RICHLAND, Wash. – Researchers in the Northwest have found those giant, anvil-shaped thunderclouds you see looming in the distance may actually be getting bigger and stronger this summer, all because of aerosol pollutants.
Researchers at Pacific Northwest National Laboratory in Richland, Wash., have discovered these really big clouds trap more heat high up in the atmosphere. Scientist Jiwen Fan says summertime thunderstorms may actually contribute to a warming climate. That’s especially true in places where it rains a lot.
“In some places, especially in the southeastern U.S. and southeastern China, they have an afternoon shower every day,” Fan says. “So, in those kinds of situations, you will see a very significant effect on the atmosphere.”
Warm air pushes the aerosol high up into thunderclouds. The pollutants form droplets that make the cloud larger at the top, creating the anvil shape.
Oftentimes, climate research doesn’t take much information about clouds into account, Fan says. That’s because clouds are pretty small when considering a global-scale model. But, Fan says, the reaction between aerosol pollutants and thunderclouds can significantly change modeling results.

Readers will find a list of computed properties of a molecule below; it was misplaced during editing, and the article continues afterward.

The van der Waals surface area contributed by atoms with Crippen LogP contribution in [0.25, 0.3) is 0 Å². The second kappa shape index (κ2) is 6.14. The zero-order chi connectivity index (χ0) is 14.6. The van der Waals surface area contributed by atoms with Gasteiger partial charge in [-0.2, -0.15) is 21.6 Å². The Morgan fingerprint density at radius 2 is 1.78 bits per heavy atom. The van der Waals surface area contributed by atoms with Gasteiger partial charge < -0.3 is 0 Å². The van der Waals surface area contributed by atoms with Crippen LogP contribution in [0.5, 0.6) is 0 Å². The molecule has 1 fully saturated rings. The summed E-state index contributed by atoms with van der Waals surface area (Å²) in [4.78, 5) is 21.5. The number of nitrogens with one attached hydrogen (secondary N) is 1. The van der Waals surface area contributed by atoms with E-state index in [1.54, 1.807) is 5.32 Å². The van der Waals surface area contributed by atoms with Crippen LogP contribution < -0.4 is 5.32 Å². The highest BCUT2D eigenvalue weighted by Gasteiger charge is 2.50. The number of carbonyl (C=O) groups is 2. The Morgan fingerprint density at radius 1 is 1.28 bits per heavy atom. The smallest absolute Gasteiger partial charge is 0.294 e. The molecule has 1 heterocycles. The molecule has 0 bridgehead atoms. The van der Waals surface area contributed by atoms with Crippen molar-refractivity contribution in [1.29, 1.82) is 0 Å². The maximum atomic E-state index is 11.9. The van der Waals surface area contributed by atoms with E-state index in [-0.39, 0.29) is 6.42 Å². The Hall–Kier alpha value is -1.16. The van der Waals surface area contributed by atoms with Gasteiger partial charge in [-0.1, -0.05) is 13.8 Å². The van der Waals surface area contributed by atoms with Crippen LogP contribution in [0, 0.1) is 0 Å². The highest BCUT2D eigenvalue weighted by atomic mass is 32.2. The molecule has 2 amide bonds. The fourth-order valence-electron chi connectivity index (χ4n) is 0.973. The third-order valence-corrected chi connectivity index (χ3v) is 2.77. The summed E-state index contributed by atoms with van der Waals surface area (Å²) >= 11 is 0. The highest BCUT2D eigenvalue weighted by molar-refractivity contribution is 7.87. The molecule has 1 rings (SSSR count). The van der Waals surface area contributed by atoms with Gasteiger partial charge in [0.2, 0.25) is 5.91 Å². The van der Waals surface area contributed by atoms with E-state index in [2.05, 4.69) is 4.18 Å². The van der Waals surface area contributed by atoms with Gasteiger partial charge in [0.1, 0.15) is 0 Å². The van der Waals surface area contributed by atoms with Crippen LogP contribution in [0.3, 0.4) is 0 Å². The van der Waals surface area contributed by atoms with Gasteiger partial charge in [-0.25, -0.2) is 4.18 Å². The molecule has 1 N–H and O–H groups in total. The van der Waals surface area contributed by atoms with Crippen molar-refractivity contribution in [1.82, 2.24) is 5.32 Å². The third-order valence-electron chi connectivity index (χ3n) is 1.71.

Scientists previously thought aerosols cooled the atmosphere. But Fan says that research left out important interactions between pollutants and thunderclouds.
“When you consider the aerosols’ effect on the clouds, the science may be changed,” Fan says. “Or the cooling effect they saw in the previous model will be much less.”
The researchers discovered that aerosol pollutants in summertime clouds caused warmer nights. Fan says she was surprised by the amount of heat the clouds generated in the upper atmosphere.
Researchers also studied thunderstorms that rolled in with cool fronts in the spring. They did not see the same warming effect during these systems as in the summertime thunderclouds.
Next, Fan will study warming trends with thunderclouds over an entire season and put these interactions into a global climate model to see changes overtime.
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